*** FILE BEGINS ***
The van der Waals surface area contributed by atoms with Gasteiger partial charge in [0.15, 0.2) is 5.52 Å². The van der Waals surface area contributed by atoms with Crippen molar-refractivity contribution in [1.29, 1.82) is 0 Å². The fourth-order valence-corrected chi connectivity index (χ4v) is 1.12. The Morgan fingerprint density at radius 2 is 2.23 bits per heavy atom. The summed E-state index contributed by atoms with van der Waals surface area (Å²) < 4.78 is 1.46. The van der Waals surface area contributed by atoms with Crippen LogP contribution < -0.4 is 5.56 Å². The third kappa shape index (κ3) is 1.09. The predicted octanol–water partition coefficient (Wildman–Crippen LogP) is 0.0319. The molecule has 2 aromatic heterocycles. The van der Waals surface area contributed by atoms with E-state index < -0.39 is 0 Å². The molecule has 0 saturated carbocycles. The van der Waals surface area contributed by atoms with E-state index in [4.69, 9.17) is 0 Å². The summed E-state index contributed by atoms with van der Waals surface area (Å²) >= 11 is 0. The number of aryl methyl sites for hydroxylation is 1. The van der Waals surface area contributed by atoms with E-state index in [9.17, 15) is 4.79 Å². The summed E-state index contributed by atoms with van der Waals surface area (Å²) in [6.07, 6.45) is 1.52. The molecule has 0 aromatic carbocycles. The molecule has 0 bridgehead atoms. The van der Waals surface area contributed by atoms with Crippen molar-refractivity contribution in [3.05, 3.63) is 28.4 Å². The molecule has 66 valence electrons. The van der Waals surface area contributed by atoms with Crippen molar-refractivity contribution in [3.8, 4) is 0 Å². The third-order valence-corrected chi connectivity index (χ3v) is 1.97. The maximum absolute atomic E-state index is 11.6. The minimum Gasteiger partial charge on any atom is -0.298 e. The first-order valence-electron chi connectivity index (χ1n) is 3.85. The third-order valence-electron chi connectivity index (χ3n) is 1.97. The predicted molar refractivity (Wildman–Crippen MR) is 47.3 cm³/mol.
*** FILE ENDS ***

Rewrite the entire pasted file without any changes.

The van der Waals surface area contributed by atoms with Gasteiger partial charge in [0.15, 0.2) is 5.52 Å². The van der Waals surface area contributed by atoms with Crippen molar-refractivity contribution in [1.29, 1.82) is 0 Å². The fourth-order valence-corrected chi connectivity index (χ4v) is 1.12. The Morgan fingerprint density at radius 2 is 2.23 bits per heavy atom. The summed E-state index contributed by atoms with van der Waals surface area (Å²) < 4.78 is 1.46. The van der Waals surface area contributed by atoms with Crippen LogP contribution < -0.4 is 5.56 Å². The third kappa shape index (κ3) is 1.09. The predicted octanol–water partition coefficient (Wildman–Crippen LogP) is 0.0319. The molecule has 2 aromatic heterocycles. The van der Waals surface area contributed by atoms with E-state index < -0.39 is 0 Å². The molecule has 0 saturated carbocycles. The van der Waals surface area contributed by atoms with E-state index in [4.69, 9.17) is 0 Å². The summed E-state index contributed by atoms with van der Waals surface area (Å²) >= 11 is 0. The number of aryl methyl sites for hydroxylation is 1. The van der Waals surface area contributed by atoms with E-state index in [9.17, 15) is 4.79 Å². The summed E-state index contributed by atoms with van der Waals surface area (Å²) in [6.07, 6.45) is 1.52. The molecule has 0 aromatic carbocycles. The molecule has 0 bridgehead atoms. The van der Waals surface area contributed by atoms with Crippen molar-refractivity contribution in [3.05, 3.63) is 28.4 Å². The molecule has 66 valence electrons. The van der Waals surface area contributed by atoms with Crippen molar-refractivity contribution in [3.8, 4) is 0 Å². The third-order valence-corrected chi connectivity index (χ3v) is 1.97. The maximum absolute atomic E-state index is 11.6. The minimum Gasteiger partial charge on any atom is -0.298 e. The first-order valence-electron chi connectivity index (χ1n) is 3.85. The third-order valence-electron chi connectivity index (χ3n) is 1.97. The predicted molar refractivity (Wildman–Crippen MR) is 47.3 cm³/mol.